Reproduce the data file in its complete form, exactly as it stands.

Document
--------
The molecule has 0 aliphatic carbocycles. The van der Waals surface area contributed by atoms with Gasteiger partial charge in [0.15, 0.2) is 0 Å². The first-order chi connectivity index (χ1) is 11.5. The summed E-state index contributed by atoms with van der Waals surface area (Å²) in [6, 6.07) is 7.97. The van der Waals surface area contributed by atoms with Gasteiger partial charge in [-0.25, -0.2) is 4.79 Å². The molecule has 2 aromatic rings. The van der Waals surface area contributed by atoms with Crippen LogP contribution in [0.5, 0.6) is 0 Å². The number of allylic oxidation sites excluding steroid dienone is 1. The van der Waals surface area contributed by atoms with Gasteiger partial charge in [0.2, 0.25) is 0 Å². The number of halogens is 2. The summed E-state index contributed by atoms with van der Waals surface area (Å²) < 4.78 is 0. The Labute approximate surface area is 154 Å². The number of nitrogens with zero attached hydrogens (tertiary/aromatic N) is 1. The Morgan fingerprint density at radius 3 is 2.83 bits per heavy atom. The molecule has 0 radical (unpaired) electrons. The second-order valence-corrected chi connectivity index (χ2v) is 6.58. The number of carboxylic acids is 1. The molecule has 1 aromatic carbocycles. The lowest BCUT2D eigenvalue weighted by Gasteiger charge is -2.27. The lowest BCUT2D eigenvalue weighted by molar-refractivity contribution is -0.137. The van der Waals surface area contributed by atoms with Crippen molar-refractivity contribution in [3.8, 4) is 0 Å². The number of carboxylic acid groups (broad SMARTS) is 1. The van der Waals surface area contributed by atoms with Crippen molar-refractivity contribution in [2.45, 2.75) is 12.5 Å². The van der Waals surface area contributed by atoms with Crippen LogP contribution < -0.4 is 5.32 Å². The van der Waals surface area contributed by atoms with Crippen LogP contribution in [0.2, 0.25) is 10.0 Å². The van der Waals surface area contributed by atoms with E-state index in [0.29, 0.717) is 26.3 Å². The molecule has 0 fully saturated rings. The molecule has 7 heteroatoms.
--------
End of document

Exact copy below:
The molecule has 0 aliphatic carbocycles. The van der Waals surface area contributed by atoms with Gasteiger partial charge in [0.15, 0.2) is 0 Å². The first-order chi connectivity index (χ1) is 11.5. The summed E-state index contributed by atoms with van der Waals surface area (Å²) in [6, 6.07) is 7.97. The van der Waals surface area contributed by atoms with Gasteiger partial charge in [-0.25, -0.2) is 4.79 Å². The molecule has 2 aromatic rings. The van der Waals surface area contributed by atoms with Crippen LogP contribution in [0.5, 0.6) is 0 Å². The number of allylic oxidation sites excluding steroid dienone is 1. The van der Waals surface area contributed by atoms with Gasteiger partial charge in [0.2, 0.25) is 0 Å². The number of halogens is 2. The summed E-state index contributed by atoms with van der Waals surface area (Å²) < 4.78 is 0. The Labute approximate surface area is 154 Å². The number of nitrogens with zero attached hydrogens (tertiary/aromatic N) is 1. The Morgan fingerprint density at radius 3 is 2.83 bits per heavy atom. The molecule has 0 radical (unpaired) electrons. The second-order valence-corrected chi connectivity index (χ2v) is 6.58. The number of carboxylic acids is 1. The molecule has 1 aromatic carbocycles. The lowest BCUT2D eigenvalue weighted by Gasteiger charge is -2.27. The lowest BCUT2D eigenvalue weighted by molar-refractivity contribution is -0.137. The van der Waals surface area contributed by atoms with Crippen molar-refractivity contribution in [3.8, 4) is 0 Å². The number of carboxylic acid groups (broad SMARTS) is 1. The van der Waals surface area contributed by atoms with Crippen molar-refractivity contribution in [2.45, 2.75) is 12.5 Å². The van der Waals surface area contributed by atoms with Crippen LogP contribution < -0.4 is 5.32 Å². The van der Waals surface area contributed by atoms with Crippen LogP contribution in [0.2, 0.25) is 10.0 Å². The van der Waals surface area contributed by atoms with E-state index in [0.29, 0.717) is 26.3 Å². The molecule has 0 fully saturated rings. The molecule has 7 heteroatoms.